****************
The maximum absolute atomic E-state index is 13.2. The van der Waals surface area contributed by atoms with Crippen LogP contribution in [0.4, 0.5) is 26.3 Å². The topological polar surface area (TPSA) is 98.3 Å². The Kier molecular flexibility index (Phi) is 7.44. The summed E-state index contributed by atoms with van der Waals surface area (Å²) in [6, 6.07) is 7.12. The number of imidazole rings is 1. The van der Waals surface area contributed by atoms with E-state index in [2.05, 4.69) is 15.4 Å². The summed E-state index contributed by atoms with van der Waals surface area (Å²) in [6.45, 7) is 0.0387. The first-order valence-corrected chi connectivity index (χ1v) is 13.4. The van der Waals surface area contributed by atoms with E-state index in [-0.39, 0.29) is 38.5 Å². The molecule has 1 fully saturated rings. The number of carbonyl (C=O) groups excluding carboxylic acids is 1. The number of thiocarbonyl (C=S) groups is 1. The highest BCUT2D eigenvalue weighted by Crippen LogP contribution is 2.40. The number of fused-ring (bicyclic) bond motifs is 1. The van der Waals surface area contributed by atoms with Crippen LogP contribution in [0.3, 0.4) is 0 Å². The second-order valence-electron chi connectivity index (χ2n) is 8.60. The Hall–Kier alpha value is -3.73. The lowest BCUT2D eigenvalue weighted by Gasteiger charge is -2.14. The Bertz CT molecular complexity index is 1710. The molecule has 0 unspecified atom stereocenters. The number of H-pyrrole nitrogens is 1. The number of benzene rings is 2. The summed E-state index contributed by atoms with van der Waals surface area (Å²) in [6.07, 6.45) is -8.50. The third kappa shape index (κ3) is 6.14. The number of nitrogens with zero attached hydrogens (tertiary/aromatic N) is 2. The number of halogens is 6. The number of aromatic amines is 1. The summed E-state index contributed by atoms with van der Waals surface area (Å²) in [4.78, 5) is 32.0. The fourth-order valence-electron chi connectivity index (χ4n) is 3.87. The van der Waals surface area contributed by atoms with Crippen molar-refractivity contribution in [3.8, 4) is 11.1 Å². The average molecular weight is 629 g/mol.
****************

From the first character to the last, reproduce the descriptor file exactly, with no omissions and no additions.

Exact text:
The maximum absolute atomic E-state index is 13.2. The van der Waals surface area contributed by atoms with Crippen LogP contribution in [0.4, 0.5) is 26.3 Å². The topological polar surface area (TPSA) is 98.3 Å². The Kier molecular flexibility index (Phi) is 7.44. The summed E-state index contributed by atoms with van der Waals surface area (Å²) in [6, 6.07) is 7.12. The number of imidazole rings is 1. The van der Waals surface area contributed by atoms with E-state index in [2.05, 4.69) is 15.4 Å². The summed E-state index contributed by atoms with van der Waals surface area (Å²) in [6.45, 7) is 0.0387. The first-order valence-corrected chi connectivity index (χ1v) is 13.4. The van der Waals surface area contributed by atoms with E-state index in [-0.39, 0.29) is 38.5 Å². The molecule has 1 fully saturated rings. The number of carbonyl (C=O) groups excluding carboxylic acids is 1. The number of thiocarbonyl (C=S) groups is 1. The highest BCUT2D eigenvalue weighted by Crippen LogP contribution is 2.40. The number of fused-ring (bicyclic) bond motifs is 1. The van der Waals surface area contributed by atoms with Crippen LogP contribution in [0.3, 0.4) is 0 Å². The second-order valence-electron chi connectivity index (χ2n) is 8.60. The Hall–Kier alpha value is -3.73. The lowest BCUT2D eigenvalue weighted by Gasteiger charge is -2.14. The Bertz CT molecular complexity index is 1710. The molecule has 0 unspecified atom stereocenters. The number of H-pyrrole nitrogens is 1. The number of benzene rings is 2. The summed E-state index contributed by atoms with van der Waals surface area (Å²) in [6.07, 6.45) is -8.50. The third kappa shape index (κ3) is 6.14. The number of nitrogens with zero attached hydrogens (tertiary/aromatic N) is 2. The number of halogens is 6. The number of aromatic amines is 1. The summed E-state index contributed by atoms with van der Waals surface area (Å²) in [4.78, 5) is 32.0. The fourth-order valence-electron chi connectivity index (χ4n) is 3.87. The van der Waals surface area contributed by atoms with Crippen molar-refractivity contribution in [3.8, 4) is 11.1 Å². The average molecular weight is 629 g/mol.